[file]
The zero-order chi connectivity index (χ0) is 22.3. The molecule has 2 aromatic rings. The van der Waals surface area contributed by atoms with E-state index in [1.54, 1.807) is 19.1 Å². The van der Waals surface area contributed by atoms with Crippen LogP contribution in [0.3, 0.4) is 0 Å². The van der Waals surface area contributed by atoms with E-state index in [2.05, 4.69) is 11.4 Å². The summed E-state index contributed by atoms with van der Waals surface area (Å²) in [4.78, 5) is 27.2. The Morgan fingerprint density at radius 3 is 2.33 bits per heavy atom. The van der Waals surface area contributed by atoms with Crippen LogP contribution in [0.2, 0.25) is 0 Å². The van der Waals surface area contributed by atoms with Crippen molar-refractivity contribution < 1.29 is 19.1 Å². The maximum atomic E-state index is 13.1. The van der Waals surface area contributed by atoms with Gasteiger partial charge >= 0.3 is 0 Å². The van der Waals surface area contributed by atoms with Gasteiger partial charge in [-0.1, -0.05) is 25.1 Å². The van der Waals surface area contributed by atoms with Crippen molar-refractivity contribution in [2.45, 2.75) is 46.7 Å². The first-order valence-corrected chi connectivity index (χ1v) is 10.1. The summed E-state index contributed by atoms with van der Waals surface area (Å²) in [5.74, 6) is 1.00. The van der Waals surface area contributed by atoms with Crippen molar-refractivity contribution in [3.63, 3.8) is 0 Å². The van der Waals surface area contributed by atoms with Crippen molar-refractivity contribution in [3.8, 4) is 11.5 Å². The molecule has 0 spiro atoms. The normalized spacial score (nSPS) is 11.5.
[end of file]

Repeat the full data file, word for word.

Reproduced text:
The zero-order chi connectivity index (χ0) is 22.3. The molecule has 2 aromatic rings. The van der Waals surface area contributed by atoms with E-state index in [1.54, 1.807) is 19.1 Å². The van der Waals surface area contributed by atoms with Crippen LogP contribution in [0.3, 0.4) is 0 Å². The van der Waals surface area contributed by atoms with E-state index in [2.05, 4.69) is 11.4 Å². The summed E-state index contributed by atoms with van der Waals surface area (Å²) in [4.78, 5) is 27.2. The Morgan fingerprint density at radius 3 is 2.33 bits per heavy atom. The van der Waals surface area contributed by atoms with Crippen LogP contribution in [0.2, 0.25) is 0 Å². The van der Waals surface area contributed by atoms with Crippen molar-refractivity contribution < 1.29 is 19.1 Å². The maximum atomic E-state index is 13.1. The van der Waals surface area contributed by atoms with Gasteiger partial charge >= 0.3 is 0 Å². The van der Waals surface area contributed by atoms with Gasteiger partial charge in [-0.1, -0.05) is 25.1 Å². The van der Waals surface area contributed by atoms with Crippen molar-refractivity contribution in [2.45, 2.75) is 46.7 Å². The first-order valence-corrected chi connectivity index (χ1v) is 10.1. The summed E-state index contributed by atoms with van der Waals surface area (Å²) in [5.74, 6) is 1.00. The van der Waals surface area contributed by atoms with Crippen molar-refractivity contribution in [3.63, 3.8) is 0 Å². The van der Waals surface area contributed by atoms with Crippen molar-refractivity contribution in [3.8, 4) is 11.5 Å². The molecule has 0 spiro atoms. The normalized spacial score (nSPS) is 11.5.